Freeport has lit what local officials say is Long Island's first battery-powered street lamp fueled solely by the sun.

"It's not connected to our electric grid at all," said Al Livingston, superintendent of the village's electric company.

The 21-foot-high street lamp and panel, manufactured by a New Jersey company, is being used as a test project on one block -- in front of 24 Hubbard Ave. in southeast Freeport.

The test results would affect seven one-block streets with about 30 homes each.

Mayor Robert Kennedy said the village is responding to street lighting concerns by area residents and calls for solar lighting at a public meeting he convened last June.

He also said concerns were raised about wiring new lights to poles in front of houses from current backyard setups.

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"Underground and expensive," he said. "[But] after reviewing available lighting equipment for several months, Freeport Electric obtained a solar-powered street lamp and installed it," he said.

Later, in a letter to residents dated May 26, he said: "We will be analyzing the fixture for reliability, lighting range, brightness, cost, and general effectiveness."

Livingston later said the study would last "months."

After two weeks, the street lamp has drawn a mixed reaction. "I hate it," said Donna Destefano, who lives near the lamp. "It looks like something at [the old] Shea Stadium. It reminds me so much of a baseball field rather than a residential neighborhood."

She said village workers lowered the lamp after she complained the light was shining into an upstairs bedroom.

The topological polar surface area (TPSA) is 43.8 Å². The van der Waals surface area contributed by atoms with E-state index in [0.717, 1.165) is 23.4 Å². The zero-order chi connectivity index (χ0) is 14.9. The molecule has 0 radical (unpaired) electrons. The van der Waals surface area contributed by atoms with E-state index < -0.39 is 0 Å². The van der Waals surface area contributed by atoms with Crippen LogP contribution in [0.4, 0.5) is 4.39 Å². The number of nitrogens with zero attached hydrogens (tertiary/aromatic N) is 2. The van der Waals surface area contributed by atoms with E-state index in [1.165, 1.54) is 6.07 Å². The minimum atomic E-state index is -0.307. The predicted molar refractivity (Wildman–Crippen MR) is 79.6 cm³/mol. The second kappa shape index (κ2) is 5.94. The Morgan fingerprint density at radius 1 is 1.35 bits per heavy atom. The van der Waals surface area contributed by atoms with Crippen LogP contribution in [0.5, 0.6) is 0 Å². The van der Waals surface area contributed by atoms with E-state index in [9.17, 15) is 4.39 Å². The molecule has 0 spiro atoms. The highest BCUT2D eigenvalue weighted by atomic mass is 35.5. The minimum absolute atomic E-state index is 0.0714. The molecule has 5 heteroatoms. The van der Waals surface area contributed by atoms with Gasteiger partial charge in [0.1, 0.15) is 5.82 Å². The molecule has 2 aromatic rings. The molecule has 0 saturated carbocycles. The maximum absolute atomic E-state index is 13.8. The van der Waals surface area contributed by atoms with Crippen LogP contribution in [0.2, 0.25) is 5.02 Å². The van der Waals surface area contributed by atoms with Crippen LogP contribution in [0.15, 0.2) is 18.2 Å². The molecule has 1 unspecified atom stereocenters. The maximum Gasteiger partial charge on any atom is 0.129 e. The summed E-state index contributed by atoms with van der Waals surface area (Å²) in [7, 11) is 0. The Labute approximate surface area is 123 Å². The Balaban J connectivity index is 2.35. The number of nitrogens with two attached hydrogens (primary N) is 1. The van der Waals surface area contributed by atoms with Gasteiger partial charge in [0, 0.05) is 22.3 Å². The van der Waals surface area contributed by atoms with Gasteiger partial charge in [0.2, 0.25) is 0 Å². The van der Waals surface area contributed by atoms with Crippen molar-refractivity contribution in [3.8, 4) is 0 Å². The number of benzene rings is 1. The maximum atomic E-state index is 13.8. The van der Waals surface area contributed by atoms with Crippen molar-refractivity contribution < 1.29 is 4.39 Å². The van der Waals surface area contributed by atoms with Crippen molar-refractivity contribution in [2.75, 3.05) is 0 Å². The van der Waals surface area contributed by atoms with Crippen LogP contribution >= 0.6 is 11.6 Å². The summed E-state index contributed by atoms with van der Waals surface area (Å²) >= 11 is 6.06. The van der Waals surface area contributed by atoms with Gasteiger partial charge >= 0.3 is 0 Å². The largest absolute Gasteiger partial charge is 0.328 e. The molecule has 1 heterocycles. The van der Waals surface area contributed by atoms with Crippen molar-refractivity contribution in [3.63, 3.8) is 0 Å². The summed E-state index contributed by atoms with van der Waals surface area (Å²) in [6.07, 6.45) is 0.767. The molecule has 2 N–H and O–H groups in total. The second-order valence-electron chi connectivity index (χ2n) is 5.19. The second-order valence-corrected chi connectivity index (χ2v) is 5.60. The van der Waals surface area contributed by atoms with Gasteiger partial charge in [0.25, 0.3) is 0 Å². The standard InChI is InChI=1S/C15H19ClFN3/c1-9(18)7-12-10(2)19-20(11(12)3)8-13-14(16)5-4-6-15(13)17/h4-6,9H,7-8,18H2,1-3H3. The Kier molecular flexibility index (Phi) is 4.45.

Her immediate neighbor, Joyce Clougher, said the fixture would make the street look "ugly" -- and that was while it still lay on the ground just before going on the pole on May 22.

But others on the block, also close to the street lamp, saw it differently. "I think solar is a good way to go. I like it," Dorothy Ness said.

Denise Nestor said she plans to write to the mayor and say the solar-powered light is great and that "we need more of them."But one attendee at the June meeting, who is still asking for more street lamps, said he doesn't like the new fixture and that the mayor has failed to keep promises.

Kevin McKay, who lives in the area but not on Hubbard Avenue, said, "We're not getting what we need and were promised: that the whole project for our [seven-block] area was to refurbish existing lights and add more because it is dark down here. It was supposed to be in by last October."

Kennedy said that was before the idea for solar lights came up. He went on to say that "using solar-powered lighting was . . . overwhelmingly supported among the residents who attended the [June] meeting. Deciding to explore this option was the right thing to do."

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In his letter, he called for comments and promised a public meeting "to review the comments and suggestions . . . [to] help determine the outcome of this project."

A news release by the manufacturer, Smart City, said Freeport could buy up to 25 of the lamps and panels. But officials there refused to price the fixtures. "It's a trade secret," said Alex Stern, a company representative.

Kennedy said if it gets that far, "it'll be put out for bid."